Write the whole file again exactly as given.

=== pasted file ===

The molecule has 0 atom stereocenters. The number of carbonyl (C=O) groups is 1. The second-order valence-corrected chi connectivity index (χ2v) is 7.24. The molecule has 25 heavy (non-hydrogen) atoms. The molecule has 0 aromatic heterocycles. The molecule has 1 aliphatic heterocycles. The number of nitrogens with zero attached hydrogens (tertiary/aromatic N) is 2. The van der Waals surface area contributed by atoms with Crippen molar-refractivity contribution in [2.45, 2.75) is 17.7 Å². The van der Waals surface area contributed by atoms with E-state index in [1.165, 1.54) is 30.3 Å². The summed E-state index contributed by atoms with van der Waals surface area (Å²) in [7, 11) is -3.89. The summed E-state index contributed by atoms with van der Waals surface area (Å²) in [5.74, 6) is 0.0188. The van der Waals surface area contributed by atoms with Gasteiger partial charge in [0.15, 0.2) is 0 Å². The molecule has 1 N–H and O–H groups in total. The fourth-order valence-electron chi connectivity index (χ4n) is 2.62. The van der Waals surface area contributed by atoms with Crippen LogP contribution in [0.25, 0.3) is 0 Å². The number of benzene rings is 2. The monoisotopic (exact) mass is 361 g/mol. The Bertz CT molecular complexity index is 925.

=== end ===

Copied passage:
The molecule has 0 atom stereocenters. The number of carbonyl (C=O) groups is 1. The second-order valence-corrected chi connectivity index (χ2v) is 7.24. The molecule has 25 heavy (non-hydrogen) atoms. The molecule has 0 aromatic heterocycles. The molecule has 1 aliphatic heterocycles. The number of nitrogens with zero attached hydrogens (tertiary/aromatic N) is 2. The van der Waals surface area contributed by atoms with Crippen molar-refractivity contribution in [2.45, 2.75) is 17.7 Å². The van der Waals surface area contributed by atoms with E-state index in [1.165, 1.54) is 30.3 Å². The summed E-state index contributed by atoms with van der Waals surface area (Å²) in [7, 11) is -3.89. The summed E-state index contributed by atoms with van der Waals surface area (Å²) in [5.74, 6) is 0.0188. The van der Waals surface area contributed by atoms with Gasteiger partial charge in [0.15, 0.2) is 0 Å². The molecule has 1 N–H and O–H groups in total. The fourth-order valence-electron chi connectivity index (χ4n) is 2.62. The van der Waals surface area contributed by atoms with Crippen LogP contribution in [0.25, 0.3) is 0 Å². The number of benzene rings is 2. The monoisotopic (exact) mass is 361 g/mol. The Bertz CT molecular complexity index is 925.